Eating for two
What is needed is not so much an increase in food intake but enhancing nutrition quality. These are two very separate issues. During the first trimester, daily calorie intake should stay around the same as before pregnancy.
Later in pregnancy, most pregnant women only need to increase their calorie intake by around 10%. Current scientific evidence is clear that women who are overweight before conceiving or who gain excess weight during pregnancy can struggle to get back to a healthy weight range after their baby is born. Check your individual body mass index (BMI) for your total recommended weight gain during pregnancy.
What is body mass index?
Where does the extra weight come from?
- Extra circulating blood volume.
- Water retention and general fluid increase.
- Extra weight of the breasts.
- Extra weight of the expanding uterus.
- Amniotic fluid and placenta.
- The baby. At birth an average weight is around 6.5 to 7.5 pounds.
It is normal for there to be fluctuations and changes in a pregnant mother's weight gain. But any sudden increase or decrease can be cause for concern. Therefore, many maternity care providers monitor the weight gain of their clients as it can be an indicator of certain complications.
Some mothers are only weighed at the beginning and end of their pregnancy. A lot of pregnant women like to keep a check on their weight themselves and the best way to do this is with a weekly weigh-in, at around the same time of the day. The ideal way to gain pregnancy weight is slowly and steadily.
Sudden increases or decreases need to be checked by your maternity care provider. In a normal and uncomplicated pregnancy, there is only a small weight gain—if any—in the first trimester. Most women then gain around 1.5 to 2 pounds per week until the last 1 to 2 weeks of pregnancy, when weight gain tends to slow down.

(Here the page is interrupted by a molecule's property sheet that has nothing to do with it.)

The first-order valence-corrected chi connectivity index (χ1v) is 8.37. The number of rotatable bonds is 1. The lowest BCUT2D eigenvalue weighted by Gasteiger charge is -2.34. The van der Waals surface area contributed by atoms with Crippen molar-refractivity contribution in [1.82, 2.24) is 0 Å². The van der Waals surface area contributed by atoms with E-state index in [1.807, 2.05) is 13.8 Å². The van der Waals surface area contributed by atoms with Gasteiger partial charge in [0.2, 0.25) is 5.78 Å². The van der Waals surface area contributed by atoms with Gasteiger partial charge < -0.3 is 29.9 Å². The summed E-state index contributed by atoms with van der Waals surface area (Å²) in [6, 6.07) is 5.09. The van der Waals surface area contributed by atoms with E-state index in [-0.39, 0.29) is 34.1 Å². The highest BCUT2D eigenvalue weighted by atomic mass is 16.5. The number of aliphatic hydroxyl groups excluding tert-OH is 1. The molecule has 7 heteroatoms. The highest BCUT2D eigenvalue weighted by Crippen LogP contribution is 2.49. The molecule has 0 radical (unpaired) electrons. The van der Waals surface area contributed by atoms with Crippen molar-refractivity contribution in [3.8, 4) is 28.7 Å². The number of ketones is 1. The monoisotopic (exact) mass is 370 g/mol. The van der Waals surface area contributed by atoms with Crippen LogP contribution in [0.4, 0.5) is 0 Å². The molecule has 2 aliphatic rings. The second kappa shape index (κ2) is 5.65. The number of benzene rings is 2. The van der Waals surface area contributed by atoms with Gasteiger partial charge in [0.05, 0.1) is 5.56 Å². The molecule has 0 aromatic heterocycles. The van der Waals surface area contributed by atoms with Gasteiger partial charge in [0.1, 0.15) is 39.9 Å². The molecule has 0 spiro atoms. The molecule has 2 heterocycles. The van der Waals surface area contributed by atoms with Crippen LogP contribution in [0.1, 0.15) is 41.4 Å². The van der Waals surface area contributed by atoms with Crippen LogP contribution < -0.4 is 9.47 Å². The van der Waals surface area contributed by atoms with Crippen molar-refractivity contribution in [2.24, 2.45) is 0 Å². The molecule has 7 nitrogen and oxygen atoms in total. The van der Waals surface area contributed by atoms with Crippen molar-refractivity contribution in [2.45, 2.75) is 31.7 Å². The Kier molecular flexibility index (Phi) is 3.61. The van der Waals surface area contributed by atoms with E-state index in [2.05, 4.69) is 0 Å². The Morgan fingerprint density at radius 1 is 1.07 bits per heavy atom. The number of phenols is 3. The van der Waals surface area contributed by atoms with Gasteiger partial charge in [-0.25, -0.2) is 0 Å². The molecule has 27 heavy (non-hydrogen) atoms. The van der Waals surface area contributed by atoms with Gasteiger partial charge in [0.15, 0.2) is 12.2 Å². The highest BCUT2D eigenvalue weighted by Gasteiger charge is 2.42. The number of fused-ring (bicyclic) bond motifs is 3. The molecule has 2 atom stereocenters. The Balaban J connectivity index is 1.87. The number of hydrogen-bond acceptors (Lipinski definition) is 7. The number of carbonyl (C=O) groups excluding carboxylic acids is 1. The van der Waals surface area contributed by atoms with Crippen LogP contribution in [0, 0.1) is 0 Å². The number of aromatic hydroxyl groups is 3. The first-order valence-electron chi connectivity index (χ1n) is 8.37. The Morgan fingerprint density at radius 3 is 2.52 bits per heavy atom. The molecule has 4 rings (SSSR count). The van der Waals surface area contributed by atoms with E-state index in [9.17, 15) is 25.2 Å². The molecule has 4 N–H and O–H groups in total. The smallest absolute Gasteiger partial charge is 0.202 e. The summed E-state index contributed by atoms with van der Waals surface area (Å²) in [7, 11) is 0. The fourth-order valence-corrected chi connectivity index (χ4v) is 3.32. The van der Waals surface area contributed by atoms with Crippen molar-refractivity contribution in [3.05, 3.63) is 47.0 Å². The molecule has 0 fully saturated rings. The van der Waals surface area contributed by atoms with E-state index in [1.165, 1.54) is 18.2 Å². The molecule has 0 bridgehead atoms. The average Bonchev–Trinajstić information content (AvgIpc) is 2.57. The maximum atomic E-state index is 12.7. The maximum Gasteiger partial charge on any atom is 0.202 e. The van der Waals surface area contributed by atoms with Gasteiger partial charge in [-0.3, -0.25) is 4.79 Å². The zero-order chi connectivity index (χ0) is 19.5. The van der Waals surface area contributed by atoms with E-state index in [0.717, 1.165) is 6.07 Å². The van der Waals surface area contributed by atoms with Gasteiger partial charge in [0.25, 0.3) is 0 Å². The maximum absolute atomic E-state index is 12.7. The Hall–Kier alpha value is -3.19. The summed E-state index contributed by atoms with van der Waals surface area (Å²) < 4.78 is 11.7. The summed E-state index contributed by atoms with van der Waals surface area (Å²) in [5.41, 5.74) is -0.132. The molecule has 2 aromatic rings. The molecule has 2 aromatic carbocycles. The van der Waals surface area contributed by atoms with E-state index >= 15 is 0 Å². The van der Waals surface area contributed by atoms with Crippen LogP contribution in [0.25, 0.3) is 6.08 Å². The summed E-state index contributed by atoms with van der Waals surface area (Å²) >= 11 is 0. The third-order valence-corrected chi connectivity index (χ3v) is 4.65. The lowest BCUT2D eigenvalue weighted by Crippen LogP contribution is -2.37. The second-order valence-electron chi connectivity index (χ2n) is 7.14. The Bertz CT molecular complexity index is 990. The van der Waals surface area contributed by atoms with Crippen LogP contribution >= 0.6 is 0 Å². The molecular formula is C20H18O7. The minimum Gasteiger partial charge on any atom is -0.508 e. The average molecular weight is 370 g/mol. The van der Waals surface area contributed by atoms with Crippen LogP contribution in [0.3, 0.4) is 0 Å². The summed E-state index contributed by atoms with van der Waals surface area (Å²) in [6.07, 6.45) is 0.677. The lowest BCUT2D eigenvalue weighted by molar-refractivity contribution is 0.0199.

How long will it take to lose pregnancy weight?
The same basic arithmetic for losing weight at any other time applies to after birth. The more energy which is taken into the body in the form of food, the more that energy needs to be used up. Too much food is stored as fat. To lose excess weight requires attention to portion control and some form of daily exercise. Be realistic about losing post pregnancy weight, especially if you are breastfeeding your baby. Limiting food can impact on breast milk supply.
What about dieting?
Underweight during pregnancy
- Having a baby who is small for dates and underweight at birth.
- Increased risk of premature delivery and the associated problems with having a preterm baby.
- Potential problems with lactation and low breast milk supply.
Risks of being overweight during pregnancy
- Higher risk of complications with labor and delivery.
- Giving birth to an overweight baby who may have problems regulating blood sugar levels.
- Hemorrhoids, stretch marks, pelvic floor problems and urinary incontinence.
- Feeling more uncomfortable and becoming intolerant in hot weather.
- Backaches, leg aches, swollen feet, swollen ankles, and problems with mobility.
- Raised blood pressure and higher incidence of preeclampsia. There is also an increased risk of developing gestational diabetes.
- Extra strain on the vital organs such as the heart, liver, and kidneys.
- Higher incidence of insulin resistance and type 2 diabetes.
The information of this article has been reviewed by nursing experts of the Association of Women’s Health, Obstetric, & Neonatal Nurses (AWHONN). The content should not substitute medical advice from your personal healthcare provider. Please consult your healthcare provider for recommendations/diagnosis or treatment. For more advice from AWHONN nurses, visit Healthy Mom&Baby at health4mom.org.